Roll The Tape: Relationship Between NFL Films, Network Examined
NFL Films' impact on the league, "both in terms of popularity and profitability, is unquestioned," yet the company "finds itself battling for survival against people who seem to think it has outlived its usefulness," according to the PHILADELPHIA DAILY NEWS' Paul Domowitch, who writes under the header, "NFL Films And Network: A Marriage Gone Bad." NFL Films' budget has been "slashed, its workforce has been gutted by two rounds of layoffs and buyouts, and it essentially has been reduced to an assembly line for cheap, quick-turnaround content for the NFL Network." A workforce that "once included more than 300 employees has been whittled to 215." Most of the "signature programming that made Films so distinctive has been eliminated" because it was "determined to be either too costly or too yesterday or both." CSNPhilly.com's Ray Didinger, who worked at NFL Films for nine years before leaving in '09, said, "The thing that has always set NFL Films apart, the thing that has been its trademark, is the slow spiral in the air. ... But you've got these guys (at NFL Network) now with ADD, they're watching that ball spinning and they're saying, 'OK, let's catch it already. Go, go, go. Catch the ball, will ya.'" He added, "Every time we would propose an NFL Films-type look at something, you could kind of see them say, 'Well, ya know, we were thinking of something that was a little edgier and a little punchier and a little faster.'" Domowitch notes since the arrival of NFL Network President & CEO Steve Bornstein and NFL Films COO Howard Katz eight years ago, "several quality shows, including critically acclaimed 'Game of the Week' and 'Lost Treasures,' were deep-sixed." Former NFL Films VP/Special Projects Phil Tuckett said, "They're destroying that company. It's a cold-blooded killing. Bornstein and Katz are just cold-eyed network killers. They don't care about what we represented." Bornstein declined to comment.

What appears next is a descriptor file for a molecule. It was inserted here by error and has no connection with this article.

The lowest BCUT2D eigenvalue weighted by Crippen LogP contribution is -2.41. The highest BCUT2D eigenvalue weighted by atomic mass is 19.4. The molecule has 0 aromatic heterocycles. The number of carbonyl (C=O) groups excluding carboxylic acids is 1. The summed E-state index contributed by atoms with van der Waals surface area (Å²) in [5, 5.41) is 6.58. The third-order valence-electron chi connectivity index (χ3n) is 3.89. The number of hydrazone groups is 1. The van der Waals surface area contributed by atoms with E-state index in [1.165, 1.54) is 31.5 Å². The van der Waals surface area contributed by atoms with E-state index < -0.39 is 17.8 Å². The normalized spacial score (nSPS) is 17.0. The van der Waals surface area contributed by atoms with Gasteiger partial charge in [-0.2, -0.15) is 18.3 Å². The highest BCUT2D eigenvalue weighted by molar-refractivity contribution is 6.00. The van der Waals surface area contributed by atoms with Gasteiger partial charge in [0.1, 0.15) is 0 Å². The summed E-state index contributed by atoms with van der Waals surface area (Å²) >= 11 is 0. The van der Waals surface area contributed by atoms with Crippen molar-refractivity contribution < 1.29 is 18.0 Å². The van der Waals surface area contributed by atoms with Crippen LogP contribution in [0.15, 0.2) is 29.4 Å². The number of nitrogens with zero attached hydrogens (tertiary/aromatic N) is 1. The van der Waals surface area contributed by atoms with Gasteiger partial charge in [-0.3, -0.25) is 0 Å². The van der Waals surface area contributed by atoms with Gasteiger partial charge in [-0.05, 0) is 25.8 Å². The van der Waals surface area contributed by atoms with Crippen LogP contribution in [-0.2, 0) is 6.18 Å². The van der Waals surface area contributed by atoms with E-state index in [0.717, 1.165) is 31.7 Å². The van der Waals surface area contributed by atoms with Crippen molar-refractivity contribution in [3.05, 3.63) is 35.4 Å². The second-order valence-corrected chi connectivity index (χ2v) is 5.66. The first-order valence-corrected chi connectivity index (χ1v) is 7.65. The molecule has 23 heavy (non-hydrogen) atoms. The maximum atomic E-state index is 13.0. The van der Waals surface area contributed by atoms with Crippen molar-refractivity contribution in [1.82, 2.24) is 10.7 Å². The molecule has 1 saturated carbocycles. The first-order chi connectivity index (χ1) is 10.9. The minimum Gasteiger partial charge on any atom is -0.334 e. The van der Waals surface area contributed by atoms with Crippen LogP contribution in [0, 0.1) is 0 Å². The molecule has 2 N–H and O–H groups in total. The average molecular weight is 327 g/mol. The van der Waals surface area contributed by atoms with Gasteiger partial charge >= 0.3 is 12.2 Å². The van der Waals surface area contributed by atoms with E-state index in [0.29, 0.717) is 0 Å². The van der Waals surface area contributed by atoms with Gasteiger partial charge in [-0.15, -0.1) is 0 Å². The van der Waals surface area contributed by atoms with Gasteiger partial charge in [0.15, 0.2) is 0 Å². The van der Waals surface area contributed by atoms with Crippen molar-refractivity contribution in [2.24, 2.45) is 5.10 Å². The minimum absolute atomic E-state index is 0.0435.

CHANGING BUSINESS MODEL: Domowitch writes the NFL "never cared whether Films made money." But when Bornstein and Katz arrived, it "suddenly started caring how much it was losing." Katz "wouldn't say how much that was," but a league exec indicated that it was "somewhere in the neighborhood of $20 million a year." Katz said, "Eight years ago, there was less attention paid to the business of NFL Films. We're a better company today because we've been forced, partially through the volume and deadlines that were established by the NFL Network, to establish a degree of financial responsibility that I think is necessary in today's environment." Katz insisted that the league "isn't trying to put Films out to pasture." He added that the company "remains as relevant as ever." Katz: "We produce great content, and there's always going to be a meaningful market for great content. Whether that's short features on mobile devices or giving people access to our shows on Hulu, this company has an enormous future" (PHILADELPHIA DAILY NEWS, 7/29).